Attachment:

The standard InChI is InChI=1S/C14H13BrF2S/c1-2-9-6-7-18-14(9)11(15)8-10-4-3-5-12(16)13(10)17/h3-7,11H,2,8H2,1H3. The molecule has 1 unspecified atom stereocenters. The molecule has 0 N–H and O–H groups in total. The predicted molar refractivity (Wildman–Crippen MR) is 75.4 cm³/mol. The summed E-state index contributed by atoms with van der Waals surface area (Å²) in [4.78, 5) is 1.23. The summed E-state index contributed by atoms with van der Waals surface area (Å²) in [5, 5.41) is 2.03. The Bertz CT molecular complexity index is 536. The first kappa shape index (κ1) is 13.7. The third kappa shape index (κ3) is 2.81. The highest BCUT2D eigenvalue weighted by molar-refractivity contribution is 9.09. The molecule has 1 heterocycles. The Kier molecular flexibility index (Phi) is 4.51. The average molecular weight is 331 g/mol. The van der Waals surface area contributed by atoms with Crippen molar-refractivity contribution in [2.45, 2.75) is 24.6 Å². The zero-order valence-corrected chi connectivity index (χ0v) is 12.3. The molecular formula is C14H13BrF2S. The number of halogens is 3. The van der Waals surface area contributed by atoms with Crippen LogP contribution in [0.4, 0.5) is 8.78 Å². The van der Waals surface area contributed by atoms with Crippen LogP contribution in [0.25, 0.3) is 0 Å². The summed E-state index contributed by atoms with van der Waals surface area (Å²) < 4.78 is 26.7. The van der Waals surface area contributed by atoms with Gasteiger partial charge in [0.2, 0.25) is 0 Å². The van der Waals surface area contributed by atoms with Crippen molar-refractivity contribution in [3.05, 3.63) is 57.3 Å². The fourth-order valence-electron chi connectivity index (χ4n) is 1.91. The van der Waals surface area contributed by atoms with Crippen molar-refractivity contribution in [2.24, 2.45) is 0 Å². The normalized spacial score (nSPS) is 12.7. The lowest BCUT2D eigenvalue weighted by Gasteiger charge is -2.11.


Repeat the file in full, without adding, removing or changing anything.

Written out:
The standard InChI is InChI=1S/C14H13BrF2S/c1-2-9-6-7-18-14(9)11(15)8-10-4-3-5-12(16)13(10)17/h3-7,11H,2,8H2,1H3. The molecule has 1 unspecified atom stereocenters. The molecule has 0 N–H and O–H groups in total. The predicted molar refractivity (Wildman–Crippen MR) is 75.4 cm³/mol. The summed E-state index contributed by atoms with van der Waals surface area (Å²) in [4.78, 5) is 1.23. The summed E-state index contributed by atoms with van der Waals surface area (Å²) in [5, 5.41) is 2.03. The Bertz CT molecular complexity index is 536. The first kappa shape index (κ1) is 13.7. The third kappa shape index (κ3) is 2.81. The highest BCUT2D eigenvalue weighted by molar-refractivity contribution is 9.09. The molecule has 1 heterocycles. The Kier molecular flexibility index (Phi) is 4.51. The average molecular weight is 331 g/mol. The van der Waals surface area contributed by atoms with Crippen molar-refractivity contribution in [2.45, 2.75) is 24.6 Å². The zero-order valence-corrected chi connectivity index (χ0v) is 12.3. The molecular formula is C14H13BrF2S. The number of halogens is 3. The van der Waals surface area contributed by atoms with Crippen LogP contribution in [0.4, 0.5) is 8.78 Å². The van der Waals surface area contributed by atoms with Crippen LogP contribution in [0.25, 0.3) is 0 Å². The summed E-state index contributed by atoms with van der Waals surface area (Å²) < 4.78 is 26.7. The van der Waals surface area contributed by atoms with Gasteiger partial charge in [0.2, 0.25) is 0 Å². The van der Waals surface area contributed by atoms with Crippen molar-refractivity contribution in [3.05, 3.63) is 57.3 Å². The fourth-order valence-electron chi connectivity index (χ4n) is 1.91. The van der Waals surface area contributed by atoms with Crippen molar-refractivity contribution in [2.24, 2.45) is 0 Å². The normalized spacial score (nSPS) is 12.7. The lowest BCUT2D eigenvalue weighted by Gasteiger charge is -2.11.